2018 World Oceans Day Symposium and Launch of the Pacific Ocean Portal
June 8, 2016 Grand Pacific Hotel, Suva
The Secretary General of the Pacific Islands Forum and Pacific Ocean Commissioner, Dame Meg Taylor;
Your Excellency the Australian High Commissioner, Mr John Feakes;
The Deputy Director of the Pacific Community, Dr Audrey Aumua;
Ladies and Gentlemen.
Ni sa Bula Vinaka, Namaste, Asalaamu-Alaykum, Ni Hao, Noa’ia ’e mauri and a very good morning to you all.
Fiji’s leadership on the preservation of the world’s oceans is one of the most important tasks our nation has ever undertaken. And, along with spearheading the simultaneous fight against climate change and our contribution to UN peacekeeping, is global leadership that every Fijian can be proud of. Every Fijian can celebrate.
Today we commemorate World Oceans Day determined more than ever, with our Pacific neighbours, to persuade the nations of the world to take much more decisive action to save our oceans. And I am delighted to be able to again highlight that struggle at this World Oceans Day Symposium. And to officially launch a very important tool to help meet the challenge we all face - the Pacific Ocean Portal.
I want to start by paying tribute to all of you in this room for your own personal commitment to the fight to preserve our oceans and for more ambitious action on climate change. And on behalf of every Fijian, to say vinaka vakalevu for that commitment and the terrific work you are doing to advance our collective cause.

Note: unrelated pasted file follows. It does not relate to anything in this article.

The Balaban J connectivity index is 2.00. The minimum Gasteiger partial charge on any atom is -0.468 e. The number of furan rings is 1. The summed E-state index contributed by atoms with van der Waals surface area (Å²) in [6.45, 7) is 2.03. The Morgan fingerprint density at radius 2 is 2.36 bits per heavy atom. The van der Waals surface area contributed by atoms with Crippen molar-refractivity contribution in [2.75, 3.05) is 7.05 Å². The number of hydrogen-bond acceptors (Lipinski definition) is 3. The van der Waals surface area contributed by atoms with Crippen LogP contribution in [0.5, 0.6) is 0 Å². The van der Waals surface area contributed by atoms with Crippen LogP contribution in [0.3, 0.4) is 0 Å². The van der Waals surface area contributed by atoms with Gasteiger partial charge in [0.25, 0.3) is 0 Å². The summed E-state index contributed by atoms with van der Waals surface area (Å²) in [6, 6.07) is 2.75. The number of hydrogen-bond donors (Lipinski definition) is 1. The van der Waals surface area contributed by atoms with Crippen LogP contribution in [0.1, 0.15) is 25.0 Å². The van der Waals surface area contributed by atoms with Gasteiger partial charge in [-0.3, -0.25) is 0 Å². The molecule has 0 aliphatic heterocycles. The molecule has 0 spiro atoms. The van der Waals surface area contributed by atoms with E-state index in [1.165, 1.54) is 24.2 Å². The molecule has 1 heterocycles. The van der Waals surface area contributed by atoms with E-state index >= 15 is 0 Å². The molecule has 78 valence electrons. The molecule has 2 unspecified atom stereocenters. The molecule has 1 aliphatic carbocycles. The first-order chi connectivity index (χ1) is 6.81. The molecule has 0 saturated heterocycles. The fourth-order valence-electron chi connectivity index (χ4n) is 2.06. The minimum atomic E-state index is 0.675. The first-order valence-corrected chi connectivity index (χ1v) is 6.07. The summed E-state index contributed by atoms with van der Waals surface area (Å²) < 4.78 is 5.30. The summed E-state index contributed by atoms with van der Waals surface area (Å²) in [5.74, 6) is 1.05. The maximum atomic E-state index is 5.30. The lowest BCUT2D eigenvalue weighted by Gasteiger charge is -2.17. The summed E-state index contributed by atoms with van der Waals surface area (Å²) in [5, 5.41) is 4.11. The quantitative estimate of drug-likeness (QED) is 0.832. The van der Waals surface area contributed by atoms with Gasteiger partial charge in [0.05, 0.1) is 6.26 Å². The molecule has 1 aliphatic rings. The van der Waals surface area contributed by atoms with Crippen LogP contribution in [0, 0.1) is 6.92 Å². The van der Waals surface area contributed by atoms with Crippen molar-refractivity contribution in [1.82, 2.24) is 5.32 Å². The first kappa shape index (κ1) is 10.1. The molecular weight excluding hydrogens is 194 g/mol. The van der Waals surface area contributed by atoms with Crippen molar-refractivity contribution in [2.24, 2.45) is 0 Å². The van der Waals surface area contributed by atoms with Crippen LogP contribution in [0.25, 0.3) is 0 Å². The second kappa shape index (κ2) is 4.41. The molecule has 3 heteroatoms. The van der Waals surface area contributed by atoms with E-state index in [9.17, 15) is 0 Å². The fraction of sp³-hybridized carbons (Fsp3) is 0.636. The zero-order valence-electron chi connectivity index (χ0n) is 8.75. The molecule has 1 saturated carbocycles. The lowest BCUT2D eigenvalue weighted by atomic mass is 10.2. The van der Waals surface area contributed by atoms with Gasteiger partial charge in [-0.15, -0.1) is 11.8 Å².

I know many of you have been directly involved in our global campaign for action on oceans, whether it was the United Nations World Oceans Conference in New York a year ago or the Oceans Pathway launched at COP23 that we will continue to co-chair with Sweden until 2020. And many of the same people have also been spearheading our fight for climate action across a broad front through Fiji’s Presidency of COP23, including the Talanoa Dialogue that is a cornerstone of that effort. This is evidence in itself of the inextricable link between climate change and the health of our oceans. It is a simultaneous battle on two fronts. And whether you are part of Fiji’s national effort or our collective Pacific effort, you are all foot soldiers and standard bearers in this struggle.